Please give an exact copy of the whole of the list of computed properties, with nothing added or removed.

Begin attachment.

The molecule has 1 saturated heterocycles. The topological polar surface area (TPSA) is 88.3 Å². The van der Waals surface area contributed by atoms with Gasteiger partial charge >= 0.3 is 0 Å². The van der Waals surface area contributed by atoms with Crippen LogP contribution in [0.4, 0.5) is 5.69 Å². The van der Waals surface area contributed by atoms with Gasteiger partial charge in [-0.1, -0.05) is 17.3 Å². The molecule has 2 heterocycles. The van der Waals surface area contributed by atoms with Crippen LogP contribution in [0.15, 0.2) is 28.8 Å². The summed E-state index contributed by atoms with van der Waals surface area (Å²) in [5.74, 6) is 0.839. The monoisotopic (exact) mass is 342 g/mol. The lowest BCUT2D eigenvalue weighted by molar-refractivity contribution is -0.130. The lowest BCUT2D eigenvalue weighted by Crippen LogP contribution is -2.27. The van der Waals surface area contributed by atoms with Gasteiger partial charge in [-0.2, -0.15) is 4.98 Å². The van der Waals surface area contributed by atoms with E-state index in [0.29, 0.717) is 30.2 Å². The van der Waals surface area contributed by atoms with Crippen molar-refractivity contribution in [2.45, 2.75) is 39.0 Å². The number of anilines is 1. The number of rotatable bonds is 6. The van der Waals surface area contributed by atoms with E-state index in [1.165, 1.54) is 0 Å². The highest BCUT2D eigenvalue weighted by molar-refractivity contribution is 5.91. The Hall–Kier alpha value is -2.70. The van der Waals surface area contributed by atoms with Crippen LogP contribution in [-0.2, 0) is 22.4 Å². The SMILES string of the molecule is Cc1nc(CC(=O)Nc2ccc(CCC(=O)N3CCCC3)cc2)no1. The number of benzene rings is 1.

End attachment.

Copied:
The molecule has 1 saturated heterocycles. The topological polar surface area (TPSA) is 88.3 Å². The van der Waals surface area contributed by atoms with Gasteiger partial charge >= 0.3 is 0 Å². The van der Waals surface area contributed by atoms with Crippen LogP contribution in [0.4, 0.5) is 5.69 Å². The van der Waals surface area contributed by atoms with Gasteiger partial charge in [-0.1, -0.05) is 17.3 Å². The molecule has 2 heterocycles. The van der Waals surface area contributed by atoms with Crippen LogP contribution in [0.15, 0.2) is 28.8 Å². The summed E-state index contributed by atoms with van der Waals surface area (Å²) in [5.74, 6) is 0.839. The monoisotopic (exact) mass is 342 g/mol. The lowest BCUT2D eigenvalue weighted by molar-refractivity contribution is -0.130. The lowest BCUT2D eigenvalue weighted by Crippen LogP contribution is -2.27. The van der Waals surface area contributed by atoms with Gasteiger partial charge in [-0.2, -0.15) is 4.98 Å². The van der Waals surface area contributed by atoms with E-state index in [0.29, 0.717) is 30.2 Å². The van der Waals surface area contributed by atoms with Crippen molar-refractivity contribution in [2.45, 2.75) is 39.0 Å². The number of anilines is 1. The number of rotatable bonds is 6. The van der Waals surface area contributed by atoms with E-state index in [1.165, 1.54) is 0 Å². The highest BCUT2D eigenvalue weighted by molar-refractivity contribution is 5.91. The Hall–Kier alpha value is -2.70. The van der Waals surface area contributed by atoms with Crippen LogP contribution in [-0.2, 0) is 22.4 Å². The SMILES string of the molecule is Cc1nc(CC(=O)Nc2ccc(CCC(=O)N3CCCC3)cc2)no1. The number of benzene rings is 1.